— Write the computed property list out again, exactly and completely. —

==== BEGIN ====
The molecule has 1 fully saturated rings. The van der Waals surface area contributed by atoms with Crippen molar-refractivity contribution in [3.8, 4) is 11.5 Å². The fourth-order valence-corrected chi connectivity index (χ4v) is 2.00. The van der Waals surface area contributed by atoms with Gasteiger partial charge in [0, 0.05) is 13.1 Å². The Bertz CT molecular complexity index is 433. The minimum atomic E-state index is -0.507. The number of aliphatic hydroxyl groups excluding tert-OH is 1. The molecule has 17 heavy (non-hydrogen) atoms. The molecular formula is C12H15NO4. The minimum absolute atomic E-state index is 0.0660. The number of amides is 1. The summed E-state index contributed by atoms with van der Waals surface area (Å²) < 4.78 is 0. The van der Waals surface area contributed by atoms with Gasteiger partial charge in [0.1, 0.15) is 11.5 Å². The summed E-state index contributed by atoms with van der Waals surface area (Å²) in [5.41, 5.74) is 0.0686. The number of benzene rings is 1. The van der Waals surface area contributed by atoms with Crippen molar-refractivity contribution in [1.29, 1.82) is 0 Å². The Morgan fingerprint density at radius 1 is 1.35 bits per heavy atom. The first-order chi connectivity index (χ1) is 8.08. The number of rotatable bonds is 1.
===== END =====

The molecule has 1 fully saturated rings. The van der Waals surface area contributed by atoms with Crippen molar-refractivity contribution in [3.8, 4) is 11.5 Å². The fourth-order valence-corrected chi connectivity index (χ4v) is 2.00. The van der Waals surface area contributed by atoms with Gasteiger partial charge in [0, 0.05) is 13.1 Å². The Bertz CT molecular complexity index is 433. The minimum atomic E-state index is -0.507. The number of aliphatic hydroxyl groups excluding tert-OH is 1. The molecule has 17 heavy (non-hydrogen) atoms. The molecular formula is C12H15NO4. The minimum absolute atomic E-state index is 0.0660. The number of amides is 1. The summed E-state index contributed by atoms with van der Waals surface area (Å²) < 4.78 is 0. The van der Waals surface area contributed by atoms with Gasteiger partial charge in [0.1, 0.15) is 11.5 Å². The summed E-state index contributed by atoms with van der Waals surface area (Å²) in [5.41, 5.74) is 0.0686. The number of benzene rings is 1. The van der Waals surface area contributed by atoms with Crippen molar-refractivity contribution in [1.29, 1.82) is 0 Å². The Morgan fingerprint density at radius 1 is 1.35 bits per heavy atom. The first-order chi connectivity index (χ1) is 8.08. The number of rotatable bonds is 1.